Removing PFAS with ceramic adsorbers and ultrasound

Current research

© Jens Meyer, Friedrich Schiller University Jena
Ceramic absorbers for the removal of micropollutants.

PFAS (per- and polyfluoroalkyl substances) are a class of synthetic compounds which are used in various industries and applications. They have water- and oil-repellent properties and a high chemical and thermal stability. This resistance to thermal, chemical and biological reactions and their high mobility in the environment have led to the accumulation of various PFAS in humans, animals and the environment, which is why PFAS are also known as “eternal chemicals”.

The compounds perfluorooctane sulfonic acid (PFOS) and perfluorooctanoic acid (PFOA) were among the first PFAS to be widely used and subsequently regulated by legislators. In light of new guidelines and threshold values for PFOA and PFOS, new PFAS have been introduced. One such substitute is GenX (hexafluoropropylene oxide dimer acid, HFPO-DA), which is now used in place of PFOA to produce fluoropolymers, such as Teflon, and is often found in water bodies near suspected PFAS sources.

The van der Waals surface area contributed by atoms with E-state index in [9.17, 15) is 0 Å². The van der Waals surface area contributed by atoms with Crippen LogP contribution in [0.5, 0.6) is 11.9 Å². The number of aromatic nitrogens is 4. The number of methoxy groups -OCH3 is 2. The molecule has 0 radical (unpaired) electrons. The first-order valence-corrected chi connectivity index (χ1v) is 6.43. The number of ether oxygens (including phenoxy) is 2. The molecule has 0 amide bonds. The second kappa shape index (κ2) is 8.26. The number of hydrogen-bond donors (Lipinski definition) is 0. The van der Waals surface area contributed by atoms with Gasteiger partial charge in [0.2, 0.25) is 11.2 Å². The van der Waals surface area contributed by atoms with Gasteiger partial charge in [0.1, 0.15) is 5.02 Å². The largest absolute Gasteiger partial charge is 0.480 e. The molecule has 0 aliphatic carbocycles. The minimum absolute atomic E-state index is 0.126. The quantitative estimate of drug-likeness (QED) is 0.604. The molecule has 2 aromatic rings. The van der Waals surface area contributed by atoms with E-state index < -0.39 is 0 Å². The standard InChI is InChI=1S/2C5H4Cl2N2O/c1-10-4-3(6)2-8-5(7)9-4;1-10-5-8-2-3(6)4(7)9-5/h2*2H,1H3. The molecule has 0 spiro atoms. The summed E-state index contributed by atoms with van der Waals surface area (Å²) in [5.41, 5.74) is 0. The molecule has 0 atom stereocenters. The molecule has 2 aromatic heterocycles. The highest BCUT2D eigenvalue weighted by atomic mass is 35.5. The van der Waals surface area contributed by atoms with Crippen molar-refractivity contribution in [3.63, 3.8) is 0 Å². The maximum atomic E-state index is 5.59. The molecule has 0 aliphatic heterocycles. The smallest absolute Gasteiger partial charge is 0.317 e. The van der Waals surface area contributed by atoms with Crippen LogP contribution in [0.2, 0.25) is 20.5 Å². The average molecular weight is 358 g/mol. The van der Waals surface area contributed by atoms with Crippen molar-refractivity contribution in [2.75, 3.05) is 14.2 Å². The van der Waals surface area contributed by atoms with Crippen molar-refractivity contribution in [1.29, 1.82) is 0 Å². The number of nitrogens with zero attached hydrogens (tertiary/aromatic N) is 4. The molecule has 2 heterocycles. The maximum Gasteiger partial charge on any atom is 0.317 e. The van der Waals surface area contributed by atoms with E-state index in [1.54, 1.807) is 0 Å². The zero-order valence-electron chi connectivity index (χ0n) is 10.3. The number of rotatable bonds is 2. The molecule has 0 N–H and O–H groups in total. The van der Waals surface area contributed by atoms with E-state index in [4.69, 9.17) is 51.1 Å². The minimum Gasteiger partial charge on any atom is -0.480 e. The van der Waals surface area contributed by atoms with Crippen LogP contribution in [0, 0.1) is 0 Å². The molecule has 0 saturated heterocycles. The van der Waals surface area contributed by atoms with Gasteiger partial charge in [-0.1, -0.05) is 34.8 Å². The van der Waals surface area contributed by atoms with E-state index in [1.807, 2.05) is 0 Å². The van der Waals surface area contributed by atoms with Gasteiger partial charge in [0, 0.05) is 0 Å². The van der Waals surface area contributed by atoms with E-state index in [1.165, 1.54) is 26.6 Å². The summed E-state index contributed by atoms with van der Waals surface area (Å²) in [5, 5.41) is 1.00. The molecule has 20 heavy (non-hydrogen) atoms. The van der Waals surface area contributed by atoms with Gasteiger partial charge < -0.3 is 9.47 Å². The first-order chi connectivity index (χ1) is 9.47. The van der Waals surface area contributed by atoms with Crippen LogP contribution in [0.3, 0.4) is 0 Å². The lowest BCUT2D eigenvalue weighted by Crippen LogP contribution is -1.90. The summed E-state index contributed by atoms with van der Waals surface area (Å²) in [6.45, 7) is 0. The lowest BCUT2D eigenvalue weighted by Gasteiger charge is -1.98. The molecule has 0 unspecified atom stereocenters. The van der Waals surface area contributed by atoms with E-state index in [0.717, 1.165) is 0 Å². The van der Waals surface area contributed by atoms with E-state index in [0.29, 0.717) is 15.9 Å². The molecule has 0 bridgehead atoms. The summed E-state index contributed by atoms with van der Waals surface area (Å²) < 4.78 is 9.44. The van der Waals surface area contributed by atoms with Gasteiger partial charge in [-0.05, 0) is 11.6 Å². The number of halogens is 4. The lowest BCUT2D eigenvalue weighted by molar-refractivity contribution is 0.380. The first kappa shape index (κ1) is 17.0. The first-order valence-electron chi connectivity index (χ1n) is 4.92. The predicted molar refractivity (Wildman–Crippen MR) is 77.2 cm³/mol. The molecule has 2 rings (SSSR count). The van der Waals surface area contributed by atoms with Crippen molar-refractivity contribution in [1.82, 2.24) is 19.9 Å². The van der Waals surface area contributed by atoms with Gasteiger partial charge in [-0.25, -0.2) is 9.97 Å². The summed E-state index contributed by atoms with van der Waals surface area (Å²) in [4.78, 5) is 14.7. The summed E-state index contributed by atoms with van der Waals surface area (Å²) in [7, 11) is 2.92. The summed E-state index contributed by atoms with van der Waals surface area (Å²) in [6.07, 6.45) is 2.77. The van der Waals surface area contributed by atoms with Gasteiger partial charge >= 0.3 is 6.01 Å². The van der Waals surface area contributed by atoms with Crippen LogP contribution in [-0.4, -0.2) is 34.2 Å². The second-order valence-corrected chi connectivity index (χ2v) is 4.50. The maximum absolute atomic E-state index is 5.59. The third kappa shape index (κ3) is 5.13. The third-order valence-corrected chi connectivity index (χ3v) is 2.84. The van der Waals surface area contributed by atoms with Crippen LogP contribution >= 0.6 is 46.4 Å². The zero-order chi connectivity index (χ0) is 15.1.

In a joint study with the Technical University of Munich, Fraunhofer IKTS has investigated the degradation of the chemical GenX for the first time using high-frequency ultrasound and compared it with the degradation of PFOA and PFOS. Initial results indicate that with further optimization of the process, ultrasonic technology could be used as a robust, easy-to-use and additive-free method for treating highly contaminated PFAS streams.

Further research is focused on the enrichment of these compounds. To this end, IKTS researchers develop adsorbers based on porous ceramic materials that can be customized for specific pollutants (individual substances and groups of substances). In the future, these adsorbers should be able to desorb pollutants and be switchable, i.e., it should be possible to alternate between adsorption and desorption via external initiators. This means that the adsorbers do not have to be removed from the process but can be operated alternately in the long term.

The removal of PFAS using ultrasound and switchable ceramic adsorbers is a promising approach for dealing with these persistent, anthropogenic and often health-damaging chemicals. At Fraunhofer IKTS, the processes will be further developed in collaboration with Friedrich Schiller University Jena and industrial stakeholders.



Nebojša Ilić et al. (2023): Ultrasonic degradation of GenX (HFPO-DA) – Performance comparison to PFOA and PFOS at high frequencies, 10.1016/j.cej.2023.144630.